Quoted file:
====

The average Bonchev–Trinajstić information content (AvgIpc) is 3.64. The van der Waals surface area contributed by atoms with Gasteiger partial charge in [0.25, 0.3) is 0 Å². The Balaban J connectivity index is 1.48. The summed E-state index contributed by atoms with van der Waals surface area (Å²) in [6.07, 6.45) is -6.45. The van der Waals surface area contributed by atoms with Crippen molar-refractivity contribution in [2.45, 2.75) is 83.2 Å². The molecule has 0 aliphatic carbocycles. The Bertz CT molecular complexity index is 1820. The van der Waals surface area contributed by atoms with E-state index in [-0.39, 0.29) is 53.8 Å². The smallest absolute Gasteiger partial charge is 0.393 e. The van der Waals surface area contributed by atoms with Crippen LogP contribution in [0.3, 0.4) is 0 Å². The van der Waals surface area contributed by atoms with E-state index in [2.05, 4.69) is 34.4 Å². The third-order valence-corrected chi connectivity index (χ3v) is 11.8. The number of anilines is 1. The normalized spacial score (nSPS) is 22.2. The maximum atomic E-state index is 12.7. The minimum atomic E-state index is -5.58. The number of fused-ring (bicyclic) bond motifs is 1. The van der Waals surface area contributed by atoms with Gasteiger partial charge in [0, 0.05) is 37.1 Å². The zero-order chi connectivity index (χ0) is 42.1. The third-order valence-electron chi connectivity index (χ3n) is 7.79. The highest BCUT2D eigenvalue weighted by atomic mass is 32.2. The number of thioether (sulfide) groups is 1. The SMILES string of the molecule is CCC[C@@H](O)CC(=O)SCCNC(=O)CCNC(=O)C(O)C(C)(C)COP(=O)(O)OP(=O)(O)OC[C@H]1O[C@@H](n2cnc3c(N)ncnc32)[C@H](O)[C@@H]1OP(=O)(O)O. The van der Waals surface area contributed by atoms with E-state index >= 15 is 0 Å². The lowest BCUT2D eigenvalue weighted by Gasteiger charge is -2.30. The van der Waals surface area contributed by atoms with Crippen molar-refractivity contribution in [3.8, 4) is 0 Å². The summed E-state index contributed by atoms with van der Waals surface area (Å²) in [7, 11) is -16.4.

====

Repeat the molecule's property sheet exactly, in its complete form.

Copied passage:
The average Bonchev–Trinajstić information content (AvgIpc) is 3.64. The van der Waals surface area contributed by atoms with Gasteiger partial charge in [0.25, 0.3) is 0 Å². The Balaban J connectivity index is 1.48. The summed E-state index contributed by atoms with van der Waals surface area (Å²) in [6.07, 6.45) is -6.45. The van der Waals surface area contributed by atoms with Crippen molar-refractivity contribution in [2.45, 2.75) is 83.2 Å². The molecule has 0 aliphatic carbocycles. The Bertz CT molecular complexity index is 1820. The van der Waals surface area contributed by atoms with E-state index in [-0.39, 0.29) is 53.8 Å². The smallest absolute Gasteiger partial charge is 0.393 e. The van der Waals surface area contributed by atoms with Crippen LogP contribution in [0.3, 0.4) is 0 Å². The van der Waals surface area contributed by atoms with E-state index in [2.05, 4.69) is 34.4 Å². The third-order valence-corrected chi connectivity index (χ3v) is 11.8. The number of anilines is 1. The normalized spacial score (nSPS) is 22.2. The maximum atomic E-state index is 12.7. The minimum atomic E-state index is -5.58. The number of fused-ring (bicyclic) bond motifs is 1. The van der Waals surface area contributed by atoms with Gasteiger partial charge in [0, 0.05) is 37.1 Å². The zero-order chi connectivity index (χ0) is 42.1. The third-order valence-electron chi connectivity index (χ3n) is 7.79. The highest BCUT2D eigenvalue weighted by atomic mass is 32.2. The number of thioether (sulfide) groups is 1. The SMILES string of the molecule is CCC[C@@H](O)CC(=O)SCCNC(=O)CCNC(=O)C(O)C(C)(C)COP(=O)(O)OP(=O)(O)OC[C@H]1O[C@@H](n2cnc3c(N)ncnc32)[C@H](O)[C@@H]1OP(=O)(O)O. The van der Waals surface area contributed by atoms with E-state index >= 15 is 0 Å². The lowest BCUT2D eigenvalue weighted by Gasteiger charge is -2.30. The van der Waals surface area contributed by atoms with Crippen molar-refractivity contribution in [3.8, 4) is 0 Å². The summed E-state index contributed by atoms with van der Waals surface area (Å²) in [7, 11) is -16.4.